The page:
Strengthening consumer rights: An independent ministry is needed

Published : 30 Oct 2023 09:54 PM | Updated : 31 Oct 2023 04:07 PM
  • t

The Government of Bangladesh took a significant step in acknowledging the importance of consumer rights by enacting the Consumer Rights Protection Act (CRPA) in 2009,. While this was undoubtedly a positive move, it is regrettable that the law itself falls short of being truly consumer-oriented. It's high time we reevaluate and amend this act to better protect the rights of consumers in our nation.

One of the most significant shortcomings of the CRPA is its narrow definition of a consumer. Although the law states that a consumer is someone who purchases goods or services, its focus is primarily on the act of consumption. This narrow interpretation of consumer rights fails to address the broader aspects of consumer protection, such as the false representation of goods and services, spurious products, warranty or guarantee services, and the concept of 'unfair trade practices.'

The absence of a clear and specific definition of unfair trade practices within the current act is a glaring oversight. To provide comprehensive protection for consumers, a detailed definition of what constitutes an unfair trade practice should be included. This would empower consumers to identify and challenge deceptive practices in the marketplace effectively.

A significant constraint in the current act is that only individual consumers are allowed to file written complaints with the director general of the Directorate of National Consumer Rights Protection. It is imperative that this restriction be lifted to allow registered consumer associations to file complaints on behalf of any consumer, regardless of their membership status. This would significantly empower consumer advocacy groups and enhance their role in protecting the rights of the masses.

Read More: G-20 Summit-A broad analysis

To effectively protect consumer rights and ensure the safety of our food, we must take bolder steps. Presently, consumer rights protection is handled by a department under the Ministry of Commerce, which is less than ideal given the magnitude of the issue and the vast number of consumers in Bangladesh. To bridge this gap and strengthen institutional capabilities, the establishment of a separate Consumer Rights Protection Ministry is a necessity.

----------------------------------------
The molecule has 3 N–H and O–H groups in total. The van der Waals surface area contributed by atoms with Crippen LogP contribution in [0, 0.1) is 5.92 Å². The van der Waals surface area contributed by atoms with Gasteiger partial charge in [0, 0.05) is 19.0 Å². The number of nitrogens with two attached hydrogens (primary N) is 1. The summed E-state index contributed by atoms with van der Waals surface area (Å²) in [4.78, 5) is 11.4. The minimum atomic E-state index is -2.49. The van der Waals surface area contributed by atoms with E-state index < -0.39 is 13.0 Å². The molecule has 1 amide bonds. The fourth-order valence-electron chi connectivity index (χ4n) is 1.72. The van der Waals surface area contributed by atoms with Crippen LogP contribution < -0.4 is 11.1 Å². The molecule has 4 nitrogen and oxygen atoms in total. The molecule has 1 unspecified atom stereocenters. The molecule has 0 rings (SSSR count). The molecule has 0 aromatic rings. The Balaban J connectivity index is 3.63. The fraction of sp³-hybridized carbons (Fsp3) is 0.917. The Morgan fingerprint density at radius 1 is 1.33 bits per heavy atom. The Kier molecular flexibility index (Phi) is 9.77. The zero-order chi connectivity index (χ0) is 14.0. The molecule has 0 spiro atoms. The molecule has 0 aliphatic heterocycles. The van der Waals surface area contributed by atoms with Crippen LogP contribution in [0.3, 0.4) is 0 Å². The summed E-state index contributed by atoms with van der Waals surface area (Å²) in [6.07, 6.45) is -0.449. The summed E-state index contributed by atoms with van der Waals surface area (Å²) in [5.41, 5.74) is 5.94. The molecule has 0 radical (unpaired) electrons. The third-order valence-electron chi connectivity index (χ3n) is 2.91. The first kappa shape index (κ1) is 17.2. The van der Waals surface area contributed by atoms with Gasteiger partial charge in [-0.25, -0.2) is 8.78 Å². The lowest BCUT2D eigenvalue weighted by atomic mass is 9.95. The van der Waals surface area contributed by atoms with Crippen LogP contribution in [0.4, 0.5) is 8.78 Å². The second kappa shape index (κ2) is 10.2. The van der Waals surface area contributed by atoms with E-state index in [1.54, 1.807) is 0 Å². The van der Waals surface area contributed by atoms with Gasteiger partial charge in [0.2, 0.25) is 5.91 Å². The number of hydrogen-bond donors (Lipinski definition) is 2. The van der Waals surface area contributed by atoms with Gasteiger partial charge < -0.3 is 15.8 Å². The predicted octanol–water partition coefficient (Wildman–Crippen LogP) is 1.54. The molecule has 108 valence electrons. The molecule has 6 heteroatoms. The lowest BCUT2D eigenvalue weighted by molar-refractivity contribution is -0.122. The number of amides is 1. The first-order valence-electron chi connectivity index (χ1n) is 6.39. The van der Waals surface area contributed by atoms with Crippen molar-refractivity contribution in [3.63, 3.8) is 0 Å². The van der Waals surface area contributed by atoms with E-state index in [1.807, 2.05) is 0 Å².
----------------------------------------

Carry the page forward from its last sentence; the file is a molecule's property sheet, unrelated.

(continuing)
The sufferings of consumers often fail to reach the concerned authorities, including the administration, due to the lack of a dedicated ministry. This disconnects between consumers and the government is impeding our efforts to ensure that safe and reliable goods and services are accessible to all. Therefore, it is crucial that the government establishes a separate ministry, solely dedicated to consumer rights protection, in order to effectively address these issues.

A lot of NGOs have been working for the protection of consumer rights in Bangladesh. For example: Self-Aid Foundation, a non-governmental voluntary charitable consumer and human rights organization, have been working diligently since 2007 to champion the rights of consumers through its Council of Consumer Rights Bangladesh Project. The Foundation has played a pivotal role in raising awareness, conducting seminars and workshops, and recognizing the dedication of individuals striving to safeguard consumer rights across Bangladesh. Their tireless efforts have been instrumental in encouraging people to stand up for the rights of millions of consumers in our country like many others. 

The need for amending the Consumer Rights Protection Act is undeniable. Also empowering consumer associations to file complaints and establishing a dedicated ministry for consumer rights protection is vital to protect the rights and interests of the millions of consumers. It is only through these essential changes that we can truly strengthen consumer rights in our nation and ensure the safety and well-being of all our citizens. 

The writer is a Social Worker and the Founding President of Shuvanchari High 

School, Chattogram.